Not all of the opportunities can be identified by looking at the existing journeys or extracted by white-boarding. Data must be used to provide or validate insights. Sources can include qualitative data like observations, industry insights and trends, competitor visits, and customer and front-line employee interviews, and quantitative data such as drive-thru speed of service metrics or drop-out rates in your mobile application funnel. There is little substitute for personally experiencing or observing journeys “in the wild”. This is likely create observations that lead to hypotheses on why customers act the way they do in certain situations, ideal fodder for future experiments. Curiosity should be your key competence here.
The third element is simple language. We love our corporate Dilbert-speak, but a transformational vision written in plain, emotionally engaging language is more effective. A colleague ran this process for my technology development leadership team once. We left not with vision and mission statements, but with captured aspirations and our “pride statement”, viscerally highlighting what strengths the team wanted to build on. This co-ownership of vocabulary is powerful. Support the vision with a small number of pertinent KPIs, but be cautious that these KPIs don’t become the strategy. If used without context, simple KPIs such as customer satisfaction can lead to unintended and business degrading consequences.
The journey mapping and analytical activities are a starting point. The process might be owned by the Chief Digital or Marketing Officer but needs to be understood and bought into by all the CXOs. Unfortunately, there are too many stories of great visions that some CXOs paid lip service to but did not commit resources and energy to. As described in my post on change, genuine, continually validated alignment is critical and should not be underestimated.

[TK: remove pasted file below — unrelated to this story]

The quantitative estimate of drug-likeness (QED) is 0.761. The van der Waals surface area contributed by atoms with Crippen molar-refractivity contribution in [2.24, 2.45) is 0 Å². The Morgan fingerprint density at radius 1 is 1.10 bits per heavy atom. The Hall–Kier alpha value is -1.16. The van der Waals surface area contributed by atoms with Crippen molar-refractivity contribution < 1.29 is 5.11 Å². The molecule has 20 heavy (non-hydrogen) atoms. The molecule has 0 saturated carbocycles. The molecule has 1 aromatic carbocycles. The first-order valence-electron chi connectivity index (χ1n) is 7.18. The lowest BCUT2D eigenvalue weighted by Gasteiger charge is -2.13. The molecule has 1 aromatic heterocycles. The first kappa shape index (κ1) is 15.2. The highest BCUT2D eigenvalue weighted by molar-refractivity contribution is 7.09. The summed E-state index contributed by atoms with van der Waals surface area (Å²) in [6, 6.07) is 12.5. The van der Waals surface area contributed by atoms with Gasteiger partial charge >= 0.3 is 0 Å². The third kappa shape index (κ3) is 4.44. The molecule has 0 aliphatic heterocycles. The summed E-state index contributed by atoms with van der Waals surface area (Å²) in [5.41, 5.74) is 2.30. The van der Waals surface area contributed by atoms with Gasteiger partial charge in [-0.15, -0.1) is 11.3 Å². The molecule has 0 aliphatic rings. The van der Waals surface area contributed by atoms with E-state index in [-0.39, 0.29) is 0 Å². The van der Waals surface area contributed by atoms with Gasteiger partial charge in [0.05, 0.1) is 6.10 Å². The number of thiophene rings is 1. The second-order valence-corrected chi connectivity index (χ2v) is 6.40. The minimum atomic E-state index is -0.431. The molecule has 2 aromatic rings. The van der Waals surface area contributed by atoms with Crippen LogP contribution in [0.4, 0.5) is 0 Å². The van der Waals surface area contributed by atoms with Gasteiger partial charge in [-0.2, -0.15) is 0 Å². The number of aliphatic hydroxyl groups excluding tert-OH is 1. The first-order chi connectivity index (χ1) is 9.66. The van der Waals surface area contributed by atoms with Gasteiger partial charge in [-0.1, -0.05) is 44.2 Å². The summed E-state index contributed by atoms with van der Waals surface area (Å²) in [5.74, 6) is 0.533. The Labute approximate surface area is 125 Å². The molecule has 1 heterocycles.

Socialise the future state and rationale with as many employees as possible. Nothing replaces the resonance of telling stories here. Tell and tell again stories on the current state to highlight both the good aspects to protect and the experiences that need to change, and stories of the future state. Some tips can be found here.
Use the customer journeys and proposed interventions to identify supporting cultural and organisational changes. Some we have discussed in these blogs, such as the approach to design-thinking and agile, others changes could be to better, genuine empowerment of front-line staff. If empowerment is needed, and you don’t feel comfortable in driving this change, don’t expect technology to be the solution.
NOW we can start talking about the tools required to support the new journeys. I believe most organisations looking to create more engaging customer experiences need to modernise their technology, engage their business leadership in technology, and evolve their product development methodologies. Customer journey evolution by nature is iterative: you learn about what does and does not work by experimenting with the customer. The one guarantee is that some of these experiments will fail and you will want to minimise cost, some will be so successful you will want to scale them quickly, and others will trigger a Newton’s Law type reaction, creating unintended consequence that you will need to react to.
Finally, show a bias for action. Get some small wins under your belt to show organisational commitment to the ever-evolving journey and to start the process of cultural change.
Go walk in your customers’ shoes. Really understand their needs and then apply technology as needed. You will have a better company because of it.
Digital Transformation is not about Technology, Harvard Business Review
The Magic that Makes Customer Experiences Stick, MIT Sloan Management Review
Don’t Let Metrics Undermine Your Business, Harvard Business Review